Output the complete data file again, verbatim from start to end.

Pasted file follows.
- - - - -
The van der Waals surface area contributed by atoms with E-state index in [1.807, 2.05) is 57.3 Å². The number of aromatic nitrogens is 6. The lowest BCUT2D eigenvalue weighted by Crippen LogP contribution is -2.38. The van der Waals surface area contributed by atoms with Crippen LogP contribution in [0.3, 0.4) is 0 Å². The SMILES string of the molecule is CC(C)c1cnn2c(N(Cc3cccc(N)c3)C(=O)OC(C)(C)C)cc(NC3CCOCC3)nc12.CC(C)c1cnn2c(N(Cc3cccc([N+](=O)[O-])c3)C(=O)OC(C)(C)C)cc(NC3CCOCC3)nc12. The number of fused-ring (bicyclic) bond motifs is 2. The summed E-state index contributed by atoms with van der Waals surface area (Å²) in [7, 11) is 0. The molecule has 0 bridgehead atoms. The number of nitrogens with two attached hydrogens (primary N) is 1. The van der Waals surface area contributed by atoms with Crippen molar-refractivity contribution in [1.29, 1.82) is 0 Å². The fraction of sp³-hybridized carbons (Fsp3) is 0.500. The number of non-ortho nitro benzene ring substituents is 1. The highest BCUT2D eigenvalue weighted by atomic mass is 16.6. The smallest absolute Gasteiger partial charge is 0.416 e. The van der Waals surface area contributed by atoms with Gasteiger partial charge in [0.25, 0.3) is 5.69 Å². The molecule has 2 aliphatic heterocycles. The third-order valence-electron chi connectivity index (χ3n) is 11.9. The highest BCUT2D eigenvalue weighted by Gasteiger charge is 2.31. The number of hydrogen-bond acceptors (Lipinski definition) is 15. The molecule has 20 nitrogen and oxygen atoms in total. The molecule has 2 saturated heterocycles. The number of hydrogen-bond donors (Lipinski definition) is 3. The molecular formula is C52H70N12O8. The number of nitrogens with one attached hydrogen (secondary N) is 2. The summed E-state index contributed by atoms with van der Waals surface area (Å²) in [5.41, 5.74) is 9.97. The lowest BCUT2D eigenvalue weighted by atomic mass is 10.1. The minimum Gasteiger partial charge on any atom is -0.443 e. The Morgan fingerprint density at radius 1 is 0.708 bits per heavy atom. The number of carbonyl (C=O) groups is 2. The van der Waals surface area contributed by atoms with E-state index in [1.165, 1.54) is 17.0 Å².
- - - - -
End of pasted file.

The van der Waals surface area contributed by atoms with E-state index in [1.807, 2.05) is 57.3 Å². The number of aromatic nitrogens is 6. The lowest BCUT2D eigenvalue weighted by Crippen LogP contribution is -2.38. The van der Waals surface area contributed by atoms with Crippen LogP contribution in [0.3, 0.4) is 0 Å². The SMILES string of the molecule is CC(C)c1cnn2c(N(Cc3cccc(N)c3)C(=O)OC(C)(C)C)cc(NC3CCOCC3)nc12.CC(C)c1cnn2c(N(Cc3cccc([N+](=O)[O-])c3)C(=O)OC(C)(C)C)cc(NC3CCOCC3)nc12. The number of fused-ring (bicyclic) bond motifs is 2. The summed E-state index contributed by atoms with van der Waals surface area (Å²) in [7, 11) is 0. The molecule has 0 bridgehead atoms. The number of nitrogens with two attached hydrogens (primary N) is 1. The van der Waals surface area contributed by atoms with Crippen molar-refractivity contribution in [1.29, 1.82) is 0 Å². The fraction of sp³-hybridized carbons (Fsp3) is 0.500. The number of non-ortho nitro benzene ring substituents is 1. The highest BCUT2D eigenvalue weighted by atomic mass is 16.6. The smallest absolute Gasteiger partial charge is 0.416 e. The van der Waals surface area contributed by atoms with Gasteiger partial charge in [0.25, 0.3) is 5.69 Å². The molecule has 2 aliphatic heterocycles. The third-order valence-electron chi connectivity index (χ3n) is 11.9. The highest BCUT2D eigenvalue weighted by Gasteiger charge is 2.31. The number of hydrogen-bond acceptors (Lipinski definition) is 15. The molecule has 20 nitrogen and oxygen atoms in total. The molecule has 2 saturated heterocycles. The number of hydrogen-bond donors (Lipinski definition) is 3. The molecular formula is C52H70N12O8. The number of nitrogens with one attached hydrogen (secondary N) is 2. The summed E-state index contributed by atoms with van der Waals surface area (Å²) in [5.41, 5.74) is 9.97. The lowest BCUT2D eigenvalue weighted by atomic mass is 10.1. The minimum Gasteiger partial charge on any atom is -0.443 e. The Morgan fingerprint density at radius 1 is 0.708 bits per heavy atom. The number of carbonyl (C=O) groups is 2. The van der Waals surface area contributed by atoms with E-state index in [1.165, 1.54) is 17.0 Å².